Shopping Cart

No products in the cart.


Diffusionism, in anthropology, refers to a school of thought which prescribes that cultural traits and ideas spread from a central point of origin, influencing and transforming other cultures across the globe [1]. This article investigates the fundamentals of diffusionism, its historical development, schools of thought, criticisms and applications in contemporary anthropology.

Origins and Historical Development

Diffusionism emerged as a distinct school of thought in anthropology during the late 19th and early 20th centuries [2]. Primarily, anthropologists were trying to explain the similarities and differences observed among cultures across the globe. They suggested that cultural traits were not developed in isolation but spread from one culture to another. This school of thought greatly challenged the parallel evolution theory, which proposed that similar cultural traits could evolve independently in different societies [3].

Key Figures and their Contributions
Grafton Elliot SmithProposed the concept of “Helio-centric Diffusionism”, positing that all complex cultures originated from Ancient Egypt [4]
William James PerryChampioned the British School of Diffusionism, emphasising the dissemination of cultural traits from the Ancient Near East [5]
Fritz Graebner and Wilhelm SchmidtDeveloped the German-Austrian School, focusing on “Kulturkreise” or culture circles, arguing that cultures evolved in a series of stages from simpler to complex forms [6]

Schools of Thought

Diffusionism is not a monolithic concept but rather consists of different schools of thought that interpret cultural diffusion differently. These include:

  1. British School (Egypto-centric Diffusionism): Advocates of this school, including G. Elliot Smith and W.J. Perry, argue that all sophisticated civilizations originated from Ancient Egypt and dispersed globally [7].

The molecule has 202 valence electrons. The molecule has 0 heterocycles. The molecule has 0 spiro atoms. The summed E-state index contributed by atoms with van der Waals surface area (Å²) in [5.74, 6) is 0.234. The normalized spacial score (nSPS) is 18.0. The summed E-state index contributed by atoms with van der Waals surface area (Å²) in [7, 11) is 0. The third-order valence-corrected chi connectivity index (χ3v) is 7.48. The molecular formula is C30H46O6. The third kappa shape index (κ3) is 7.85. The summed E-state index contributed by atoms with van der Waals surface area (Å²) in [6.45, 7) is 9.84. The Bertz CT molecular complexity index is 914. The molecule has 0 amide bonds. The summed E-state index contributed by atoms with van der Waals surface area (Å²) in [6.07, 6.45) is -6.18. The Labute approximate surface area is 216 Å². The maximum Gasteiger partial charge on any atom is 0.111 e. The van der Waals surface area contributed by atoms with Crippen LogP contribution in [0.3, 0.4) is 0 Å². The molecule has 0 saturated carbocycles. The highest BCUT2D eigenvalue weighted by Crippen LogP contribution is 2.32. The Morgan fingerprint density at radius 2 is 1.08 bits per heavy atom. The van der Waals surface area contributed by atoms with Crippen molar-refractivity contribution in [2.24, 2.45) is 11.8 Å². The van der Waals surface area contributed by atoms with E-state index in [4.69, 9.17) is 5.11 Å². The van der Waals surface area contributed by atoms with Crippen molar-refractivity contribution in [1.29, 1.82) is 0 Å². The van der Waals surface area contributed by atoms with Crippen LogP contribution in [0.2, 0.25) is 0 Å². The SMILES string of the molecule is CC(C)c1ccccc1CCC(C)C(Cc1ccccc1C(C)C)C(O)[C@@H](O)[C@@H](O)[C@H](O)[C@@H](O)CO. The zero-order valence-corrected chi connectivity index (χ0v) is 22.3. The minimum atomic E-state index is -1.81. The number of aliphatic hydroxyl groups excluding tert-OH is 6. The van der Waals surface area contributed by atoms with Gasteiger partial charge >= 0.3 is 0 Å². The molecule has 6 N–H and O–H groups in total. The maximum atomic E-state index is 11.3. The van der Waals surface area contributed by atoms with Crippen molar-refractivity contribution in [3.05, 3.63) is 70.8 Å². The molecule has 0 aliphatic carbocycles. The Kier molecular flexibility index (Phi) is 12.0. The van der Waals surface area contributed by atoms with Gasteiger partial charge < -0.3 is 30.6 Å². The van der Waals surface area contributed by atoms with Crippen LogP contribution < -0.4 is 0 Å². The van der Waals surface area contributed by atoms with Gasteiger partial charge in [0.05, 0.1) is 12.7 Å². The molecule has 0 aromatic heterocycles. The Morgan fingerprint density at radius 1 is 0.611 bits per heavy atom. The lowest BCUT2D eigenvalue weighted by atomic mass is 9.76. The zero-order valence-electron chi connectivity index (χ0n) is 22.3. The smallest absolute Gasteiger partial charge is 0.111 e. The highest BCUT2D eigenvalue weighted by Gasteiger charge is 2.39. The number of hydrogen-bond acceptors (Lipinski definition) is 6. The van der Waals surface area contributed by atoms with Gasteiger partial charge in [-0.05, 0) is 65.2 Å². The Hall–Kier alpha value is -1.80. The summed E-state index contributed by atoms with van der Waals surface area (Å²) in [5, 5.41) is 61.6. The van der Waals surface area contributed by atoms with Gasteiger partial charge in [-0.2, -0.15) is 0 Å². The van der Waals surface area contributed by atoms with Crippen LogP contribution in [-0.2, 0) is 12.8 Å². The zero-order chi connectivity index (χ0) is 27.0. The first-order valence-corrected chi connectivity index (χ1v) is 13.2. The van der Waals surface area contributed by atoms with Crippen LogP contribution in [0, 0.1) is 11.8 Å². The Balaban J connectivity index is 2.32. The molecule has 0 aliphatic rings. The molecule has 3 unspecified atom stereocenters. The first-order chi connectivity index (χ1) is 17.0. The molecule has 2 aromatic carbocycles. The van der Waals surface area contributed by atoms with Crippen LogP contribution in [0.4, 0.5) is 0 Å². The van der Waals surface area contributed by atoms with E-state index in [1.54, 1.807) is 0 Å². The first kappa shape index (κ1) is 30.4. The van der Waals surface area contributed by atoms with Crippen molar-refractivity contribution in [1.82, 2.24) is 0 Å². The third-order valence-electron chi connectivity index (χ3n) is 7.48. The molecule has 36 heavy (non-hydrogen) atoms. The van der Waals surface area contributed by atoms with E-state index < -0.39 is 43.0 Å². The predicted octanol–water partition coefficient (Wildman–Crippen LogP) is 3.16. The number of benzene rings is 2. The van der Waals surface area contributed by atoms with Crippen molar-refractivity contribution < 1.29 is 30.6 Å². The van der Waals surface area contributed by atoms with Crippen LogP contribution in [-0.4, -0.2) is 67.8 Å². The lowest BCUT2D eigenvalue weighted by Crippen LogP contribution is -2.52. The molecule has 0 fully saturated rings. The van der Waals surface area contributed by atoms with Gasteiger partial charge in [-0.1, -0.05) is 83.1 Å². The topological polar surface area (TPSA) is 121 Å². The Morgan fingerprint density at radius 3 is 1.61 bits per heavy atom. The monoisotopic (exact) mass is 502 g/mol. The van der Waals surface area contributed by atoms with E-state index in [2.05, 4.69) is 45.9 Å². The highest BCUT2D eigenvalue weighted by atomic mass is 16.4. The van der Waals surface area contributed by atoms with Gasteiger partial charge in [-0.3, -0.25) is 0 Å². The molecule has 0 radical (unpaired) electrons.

2. German-Austrian School (Culture Circle Theory): This school of thought, promoted by Fritz Graebner and Wilhelm Schmidt, suggests that cultures evolve in distinct stages and that similarities among cultures can be attributed to shared ancestral cultures rather than independent invention [8].
  3. American Historicist School: This school led by anthropologists like Alfred Kroeber and Clark Wissler, took a moderate approach, accepting both diffusion and independent invention as causes for cultural similarities and differences [9].

Criticisms of Diffusionism

Despite its popularity, diffusionism has been subjected to numerous criticisms, including:

  • Oversimplification of cultural exchange: Critics argue that diffusionism oversimplifies the complex processes of cultural exchange and evolution by primarily focusing on the transfer of traits from one society to another [10].
  • Ignoring local cultural developments: It has been critiqued for undermining local innovations and adaptations, by overly emphasizing the importance of outside influences [11].
  • Eurocentric bias: Early diffusionist theories, particularly the British and German-Austrian schools, have been criticized for their Eurocentric bias, attributing most cultural advancements to Western societies [12].

Applications in Contemporary Anthropology

Although subjected to various criticisms, diffusionism still plays a significant role in contemporary anthropology, offering valuable insights into cultural exchanges and influences. Its key applications include:

  • Cultural Studies: It aids in understanding how cultural traits spread and how cultures interact and influence each other [13].
  • Archaeology: In archaeology, it helps track the spread of technological and artistic styles, facilitating the understanding of past civilizations [14].
  • Linguistics: It provides insights into the spread and evolution of languages and dialects [15].

Influence on Other Fields

Beyond anthropology, the principle of diffusionism has influenced many other academic fields: